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Best Pract Res Clin Endocrinol Metab. 2011 Apr;25(2):337-53. doi: 10.1016/j.beem.2010.07.002.

Testosterone, cardiovascular disease and the metabolic syndrome.

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Andrology and Sexual Medicine Unit, Department of Clinical Physiopathology, University of Florence, Florence, Italy.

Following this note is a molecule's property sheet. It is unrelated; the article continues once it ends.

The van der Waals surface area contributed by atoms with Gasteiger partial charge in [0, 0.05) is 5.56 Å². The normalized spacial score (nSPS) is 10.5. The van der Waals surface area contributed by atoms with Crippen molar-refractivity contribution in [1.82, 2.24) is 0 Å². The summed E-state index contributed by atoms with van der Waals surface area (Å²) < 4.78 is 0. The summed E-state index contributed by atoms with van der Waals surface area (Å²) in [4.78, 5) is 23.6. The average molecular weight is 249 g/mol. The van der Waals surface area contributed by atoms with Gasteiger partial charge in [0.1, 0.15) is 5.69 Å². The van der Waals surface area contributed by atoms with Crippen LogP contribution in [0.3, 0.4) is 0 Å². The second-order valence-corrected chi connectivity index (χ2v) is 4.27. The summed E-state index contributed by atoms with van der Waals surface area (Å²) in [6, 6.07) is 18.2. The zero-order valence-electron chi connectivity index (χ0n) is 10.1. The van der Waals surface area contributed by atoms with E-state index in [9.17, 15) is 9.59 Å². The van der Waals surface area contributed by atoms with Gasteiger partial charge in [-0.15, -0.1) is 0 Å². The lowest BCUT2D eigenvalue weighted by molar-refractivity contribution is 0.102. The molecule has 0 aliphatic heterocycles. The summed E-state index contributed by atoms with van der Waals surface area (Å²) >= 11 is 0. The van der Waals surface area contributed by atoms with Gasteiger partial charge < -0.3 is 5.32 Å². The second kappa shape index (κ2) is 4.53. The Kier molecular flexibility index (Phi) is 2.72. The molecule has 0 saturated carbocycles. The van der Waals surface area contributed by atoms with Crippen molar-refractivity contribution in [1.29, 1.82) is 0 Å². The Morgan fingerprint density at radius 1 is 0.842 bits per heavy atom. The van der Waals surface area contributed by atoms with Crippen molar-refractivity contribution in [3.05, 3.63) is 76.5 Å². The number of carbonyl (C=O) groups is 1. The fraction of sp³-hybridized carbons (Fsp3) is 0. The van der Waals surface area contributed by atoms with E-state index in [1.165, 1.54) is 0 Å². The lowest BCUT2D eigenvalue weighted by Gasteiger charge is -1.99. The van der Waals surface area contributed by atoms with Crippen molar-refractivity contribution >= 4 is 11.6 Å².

Recent evidence suggests that low, rather than high, testosterone (T) is associated with increased male morbidity and mortality. We reviewed relationships between hypogonadism, metabolic syndrome (MetS) and cardiovascular (CV) disease (CVD), along with erectile dysfunction (ED), a common condition in the three diseases. Although several experimental data indicate that T exerts a protective effect on vascular function, epidemiological studies do not support a link between hypogonadism and CVD and three meta-analyses found no significant effect of testosterone replacement therapy (TRT) on CV events. Low T is associated with increased risk of CV death in community-dwelling men, and in men with ED. It is possible that both low T and CVD are associated with another, still unknown (or not assessed) factor, thus explaining the association, in the absence of any causal relationship. A meta-analysis on the effect of TRT in MetS-associated hypogonadism demonstrated positive effects of T on some of the components of MetS. Large-scale interventional studies with TRT are therefore advisable.

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